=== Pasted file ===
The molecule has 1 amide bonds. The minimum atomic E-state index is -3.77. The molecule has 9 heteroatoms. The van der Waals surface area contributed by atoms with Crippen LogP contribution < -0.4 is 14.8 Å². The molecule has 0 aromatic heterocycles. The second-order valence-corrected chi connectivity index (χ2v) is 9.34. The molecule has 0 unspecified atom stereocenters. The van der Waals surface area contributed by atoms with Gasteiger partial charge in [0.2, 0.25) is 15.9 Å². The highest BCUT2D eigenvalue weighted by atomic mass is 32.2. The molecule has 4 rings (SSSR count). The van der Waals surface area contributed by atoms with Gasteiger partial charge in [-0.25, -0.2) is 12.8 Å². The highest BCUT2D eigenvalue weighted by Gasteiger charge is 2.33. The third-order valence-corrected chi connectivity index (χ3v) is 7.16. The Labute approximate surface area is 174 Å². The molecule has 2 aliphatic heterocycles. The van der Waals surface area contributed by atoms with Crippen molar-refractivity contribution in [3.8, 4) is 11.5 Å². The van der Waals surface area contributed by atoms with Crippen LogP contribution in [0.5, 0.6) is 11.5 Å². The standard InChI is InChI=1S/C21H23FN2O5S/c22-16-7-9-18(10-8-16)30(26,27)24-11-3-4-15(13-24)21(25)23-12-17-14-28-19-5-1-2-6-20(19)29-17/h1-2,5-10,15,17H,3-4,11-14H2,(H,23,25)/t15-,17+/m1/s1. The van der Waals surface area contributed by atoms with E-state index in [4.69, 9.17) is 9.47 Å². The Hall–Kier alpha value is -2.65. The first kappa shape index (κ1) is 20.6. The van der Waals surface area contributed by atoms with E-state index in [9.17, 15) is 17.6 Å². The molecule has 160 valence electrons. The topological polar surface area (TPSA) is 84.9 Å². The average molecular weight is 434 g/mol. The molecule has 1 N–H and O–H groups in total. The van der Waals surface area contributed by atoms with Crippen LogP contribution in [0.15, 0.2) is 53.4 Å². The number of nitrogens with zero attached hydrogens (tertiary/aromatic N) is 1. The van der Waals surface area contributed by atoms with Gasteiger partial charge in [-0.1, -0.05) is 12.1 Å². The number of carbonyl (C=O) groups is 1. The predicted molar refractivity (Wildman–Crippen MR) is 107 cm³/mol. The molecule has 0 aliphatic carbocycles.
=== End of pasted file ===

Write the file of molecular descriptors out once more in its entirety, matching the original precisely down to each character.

The molecule has 1 amide bonds. The minimum atomic E-state index is -3.77. The molecule has 9 heteroatoms. The van der Waals surface area contributed by atoms with Crippen LogP contribution < -0.4 is 14.8 Å². The molecule has 0 aromatic heterocycles. The second-order valence-corrected chi connectivity index (χ2v) is 9.34. The molecule has 0 unspecified atom stereocenters. The van der Waals surface area contributed by atoms with Gasteiger partial charge in [0.2, 0.25) is 15.9 Å². The highest BCUT2D eigenvalue weighted by atomic mass is 32.2. The molecule has 4 rings (SSSR count). The van der Waals surface area contributed by atoms with Gasteiger partial charge in [-0.25, -0.2) is 12.8 Å². The highest BCUT2D eigenvalue weighted by Gasteiger charge is 2.33. The third-order valence-corrected chi connectivity index (χ3v) is 7.16. The Labute approximate surface area is 174 Å². The molecule has 2 aliphatic heterocycles. The van der Waals surface area contributed by atoms with Crippen molar-refractivity contribution in [3.8, 4) is 11.5 Å². The van der Waals surface area contributed by atoms with Crippen LogP contribution in [0.5, 0.6) is 11.5 Å². The standard InChI is InChI=1S/C21H23FN2O5S/c22-16-7-9-18(10-8-16)30(26,27)24-11-3-4-15(13-24)21(25)23-12-17-14-28-19-5-1-2-6-20(19)29-17/h1-2,5-10,15,17H,3-4,11-14H2,(H,23,25)/t15-,17+/m1/s1. The van der Waals surface area contributed by atoms with E-state index in [4.69, 9.17) is 9.47 Å². The Hall–Kier alpha value is -2.65. The first kappa shape index (κ1) is 20.6. The van der Waals surface area contributed by atoms with E-state index in [9.17, 15) is 17.6 Å². The molecule has 160 valence electrons. The topological polar surface area (TPSA) is 84.9 Å². The average molecular weight is 434 g/mol. The molecule has 1 N–H and O–H groups in total. The van der Waals surface area contributed by atoms with Crippen LogP contribution in [0.15, 0.2) is 53.4 Å². The number of nitrogens with zero attached hydrogens (tertiary/aromatic N) is 1. The van der Waals surface area contributed by atoms with Gasteiger partial charge in [-0.1, -0.05) is 12.1 Å². The number of carbonyl (C=O) groups is 1. The predicted molar refractivity (Wildman–Crippen MR) is 107 cm³/mol. The molecule has 0 aliphatic carbocycles.